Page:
# Minimization with Bound Constraints and Banded Preconditioner

This example show how to solve a nonlinear problem with bounds using the `fmincon` `trust-region-reflective` algorithm. This algorithm has provisions for added efficiency when the problem is sparse, has an analytic gradient, and has known structure such as its Hessian pattern.

For a given $n$ that is a positive multiple of 4, the objective function is

`$f\left(x\right)=1+\sum _{i=1}^{n}{|\left(3-2{x}_{i}\right){x}_{i}-{x}_{i-1}-{x}_{i+1}+1|}^{p}+\sum _{i=1}^{n/2}{|{x}_{i}+{x}_{i+n/2}|}^{p},$`

where $p=7/3$, ${x}_{0}=0$, and ${x}_{n+1}=0$. The `tbroyfg` function at the end of this example implements the objective function, including its gradient.

The problem has bounds: $-10\le {x}_{i}\le 10$ for all $i$. Use $n$ = 800.

```n = 800; lb = -10*ones(n,1); ub = -lb;```

### Hessian Pattern

The sparsity pattern of the Hessian matrix has been predetermined and stored in the file `tbroyhstr.mat`. The sparsity structure for the Hessian of this problem is banded, as you can see in the following spy plot.

```load tbroyhstr spy(Hstr)``` In this plot, the center stripe is itself a five-banded matrix. The following plot shows the matrix more clearly.

`spy(Hstr(1:20,1:20))` ### Problem Options

Set options to use the `trust-region-reflective` algorithm. This algorithm requires you to set the `SpecifyObjectiveGradient` option to `true`.

Also, use `optimoptions` to set the `HessPattern` option to `Hstr`. When a problem as large as this has obvious sparsity structure, not setting the `HessPattern` option requires a huge amount of unnecessary memory and computation. This is because `fmincon` attempts to use finite differencing on a full Hessian matrix of 640,000 nonzero entries.

```options = optimoptions('fmincon','SpecifyObjectiveGradient',true,'HessPattern',Hstr,... 'Algorithm','trust-region-reflective');```

### Solve Problem

Set the initial point to –1 for odd indices and +1 for even indices.

```x0 = -ones(n,1); x0(2:2:n) = 1;```

There are no linear or nonlinear constraints, so set those parameters to `[]`.

```A = []; b = []; Aeq = []; beq = []; nonlcon = [];```

Call `fmincon` to solve the problem.

```[x,fval,exitflag,output] = ... fmincon(@tbroyfg,x0,A,b,Aeq,beq,lb,ub,nonlcon,options);```
```Local minimum possible. fmincon stopped because the final change in function value relative to its initial value is less than the value of the function tolerance. ```

### Examine Solution and Solution Process

Examine the exit flag, objective function value, first-order optimality measure, and number of solver iterations.

`disp(exitflag);`
``` 3 ```
`disp(fval)`
``` 270.4790 ```
`disp(output.firstorderopt)`
``` 0.0163 ```
`disp(output.iterations)`
``` 7 ```

`fmincon` did not take very many iterations to reach a solution. However, the solution has a relatively high first-order optimality measure, which is the reason that the exit flag is not the more preferable value of 1.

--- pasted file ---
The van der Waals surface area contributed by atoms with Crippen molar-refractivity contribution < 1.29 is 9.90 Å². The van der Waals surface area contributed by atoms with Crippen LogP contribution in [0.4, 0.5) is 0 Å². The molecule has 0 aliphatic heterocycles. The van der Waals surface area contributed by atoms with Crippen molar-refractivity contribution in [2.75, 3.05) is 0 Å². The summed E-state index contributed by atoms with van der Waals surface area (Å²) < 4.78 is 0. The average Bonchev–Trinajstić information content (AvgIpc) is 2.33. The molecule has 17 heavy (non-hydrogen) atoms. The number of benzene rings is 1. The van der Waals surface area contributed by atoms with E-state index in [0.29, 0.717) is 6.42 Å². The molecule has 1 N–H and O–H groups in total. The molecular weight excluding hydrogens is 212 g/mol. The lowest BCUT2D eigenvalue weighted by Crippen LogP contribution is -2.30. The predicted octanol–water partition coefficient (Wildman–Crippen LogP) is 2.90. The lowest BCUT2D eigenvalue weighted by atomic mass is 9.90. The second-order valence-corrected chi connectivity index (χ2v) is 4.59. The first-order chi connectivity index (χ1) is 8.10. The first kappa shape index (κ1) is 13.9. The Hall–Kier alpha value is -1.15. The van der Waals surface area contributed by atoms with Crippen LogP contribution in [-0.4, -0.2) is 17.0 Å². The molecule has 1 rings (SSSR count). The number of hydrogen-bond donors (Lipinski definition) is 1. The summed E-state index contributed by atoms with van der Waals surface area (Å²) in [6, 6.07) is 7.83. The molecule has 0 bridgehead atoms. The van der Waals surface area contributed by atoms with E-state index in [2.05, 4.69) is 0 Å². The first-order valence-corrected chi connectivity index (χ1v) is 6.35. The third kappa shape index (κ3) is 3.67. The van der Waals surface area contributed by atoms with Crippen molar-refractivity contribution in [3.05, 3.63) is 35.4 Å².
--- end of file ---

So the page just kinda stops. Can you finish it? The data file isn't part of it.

### Improve Solution

Try using a five-banded preconditioner instead of the default diagonal preconditioner. Using `optimoptions`, set the `PrecondBandWidth` option to 2 and solve the problem again. (The bandwidth is the number of upper (or lower) diagonals, not counting the main diagonal.)

```options.PrecondBandWidth = 2; [x2,fval2,exitflag2,output2] = ... fmincon(@tbroyfg,x0,A,b,Aeq,beq,lb,ub,nonlcon,options);```
```Local minimum possible. fmincon stopped because the final change in function value relative to its initial value is less than the value of the function tolerance. ```
`disp(exitflag2);`
``` 3 ```
`disp(fval2)`
``` 270.4790 ```
`disp(output2.firstorderopt)`
``` 7.5340e-05 ```
`disp(output2.iterations)`
``` 9 ```

The exit flag and objective function value do not appear to change. However, the number of iterations increased, and the first-order optimality measure decreased considerably. Compute the difference in objective function value.

`disp(fval2 - fval)`
``` -2.9005e-07 ```

The objective function value decreased by a tiny amount. The improvement in the solution is mainly an improvement in the first-order optimality measure, without much improvement in the objective function.

### Helper Function

This code creates the `tbroyfg` function.

```function [f,grad] = tbroyfg(x,dummy) %TBROYFG Objective function and its gradients for nonlinear minimization % with bound constraints and banded preconditioner. % Documentation example. % Copyright 1990-2008 The MathWorks, Inc. n = length(x); % n should be a multiple of 4 p = 7/3; y=zeros(n,1); i = 2:(n-1); y(i) = abs((3-2*x(i)).*x(i) - x(i-1) - x(i+1)+1).^p; y(n) = abs((3-2*x(n)).*x(n) - x(n-1)+1).^p; y(1) = abs((3-2*x(1)).*x(1) - x(2)+1).^p; j = 1:(n/2); z = zeros(length(j),1); z(j) = abs(x(j) + x(j+n/2)).^p; f = 1 + sum(y) + sum(z); % % Evaluate the gradient. if nargout > 1 g = zeros(n,1); t = zeros(n,1); i = 2:(n-1); t(i) = (3-2*x(i)).*x(i) - x(i-1) - x(i+1) + 1; g(i) = p*abs(t(i)).^(p-1).*sign(t(i)).*(3-4*x(i)); g(i-1) = g(i-1) - p*abs(t(i)).^(p-1).*sign(t(i)); g(i+1) = g(i+1) - p*abs(t(i)).^(p-1).*sign(t(i)); tt = (3-2*x(n)).*x(n) - x(n-1) + 1; g(n) = g(n) + p*abs(tt).^(p-1).*sign(tt).*(3-4*x(n)); g(n-1) = g(n-1) - p*abs(tt).^(p-1).*sign(tt); tt = (3-2*x(1)).*x(1)-x(2)+1; g(1) = g(1) + p*abs(tt).^(p-1).*sign(tt).*(3-4*x(1)); g(2) = g(2) - p*abs(tt).^(p-1).*sign(tt); j = 1:(n/2); t(j) = x(j) + x(j+n/2); g(j) = g(j) + p*abs(t(j)).^(p-1).*sign(t(j)); jj = j + (n/2); g(jj) = g(jj) + p*abs(t(j)).^(p-1).*sign(t(j)); grad = g; end end```